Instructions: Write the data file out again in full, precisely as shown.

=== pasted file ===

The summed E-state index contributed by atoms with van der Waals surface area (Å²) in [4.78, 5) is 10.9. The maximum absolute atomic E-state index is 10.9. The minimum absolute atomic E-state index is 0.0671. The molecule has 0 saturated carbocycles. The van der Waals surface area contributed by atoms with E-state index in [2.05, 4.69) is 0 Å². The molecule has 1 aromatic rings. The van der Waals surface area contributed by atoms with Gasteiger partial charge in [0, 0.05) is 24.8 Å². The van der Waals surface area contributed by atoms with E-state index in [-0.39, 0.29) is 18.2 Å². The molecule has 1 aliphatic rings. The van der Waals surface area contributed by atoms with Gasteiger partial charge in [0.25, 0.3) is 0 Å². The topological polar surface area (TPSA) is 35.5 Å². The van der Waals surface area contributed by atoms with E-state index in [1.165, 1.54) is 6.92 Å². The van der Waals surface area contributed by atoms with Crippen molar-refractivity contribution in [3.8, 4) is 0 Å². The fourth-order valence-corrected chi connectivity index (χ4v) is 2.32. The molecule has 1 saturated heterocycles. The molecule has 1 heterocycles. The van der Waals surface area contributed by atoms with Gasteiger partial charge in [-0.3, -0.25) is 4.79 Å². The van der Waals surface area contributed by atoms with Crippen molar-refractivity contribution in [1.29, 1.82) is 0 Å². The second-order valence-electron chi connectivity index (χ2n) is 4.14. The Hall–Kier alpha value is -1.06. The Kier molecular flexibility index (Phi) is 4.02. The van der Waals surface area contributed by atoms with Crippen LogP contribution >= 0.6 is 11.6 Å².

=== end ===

The summed E-state index contributed by atoms with van der Waals surface area (Å²) in [4.78, 5) is 10.9. The maximum absolute atomic E-state index is 10.9. The minimum absolute atomic E-state index is 0.0671. The molecule has 0 saturated carbocycles. The van der Waals surface area contributed by atoms with E-state index in [2.05, 4.69) is 0 Å². The molecule has 1 aromatic rings. The van der Waals surface area contributed by atoms with Gasteiger partial charge in [0, 0.05) is 24.8 Å². The van der Waals surface area contributed by atoms with E-state index in [-0.39, 0.29) is 18.2 Å². The molecule has 1 aliphatic rings. The van der Waals surface area contributed by atoms with Gasteiger partial charge in [0.25, 0.3) is 0 Å². The topological polar surface area (TPSA) is 35.5 Å². The van der Waals surface area contributed by atoms with E-state index in [1.165, 1.54) is 6.92 Å². The van der Waals surface area contributed by atoms with Crippen molar-refractivity contribution in [3.8, 4) is 0 Å². The fourth-order valence-corrected chi connectivity index (χ4v) is 2.32. The molecule has 1 saturated heterocycles. The molecule has 1 heterocycles. The van der Waals surface area contributed by atoms with Gasteiger partial charge in [-0.3, -0.25) is 4.79 Å². The van der Waals surface area contributed by atoms with Crippen molar-refractivity contribution in [1.29, 1.82) is 0 Å². The second-order valence-electron chi connectivity index (χ2n) is 4.14. The Hall–Kier alpha value is -1.06. The Kier molecular flexibility index (Phi) is 4.02. The van der Waals surface area contributed by atoms with Crippen LogP contribution >= 0.6 is 11.6 Å².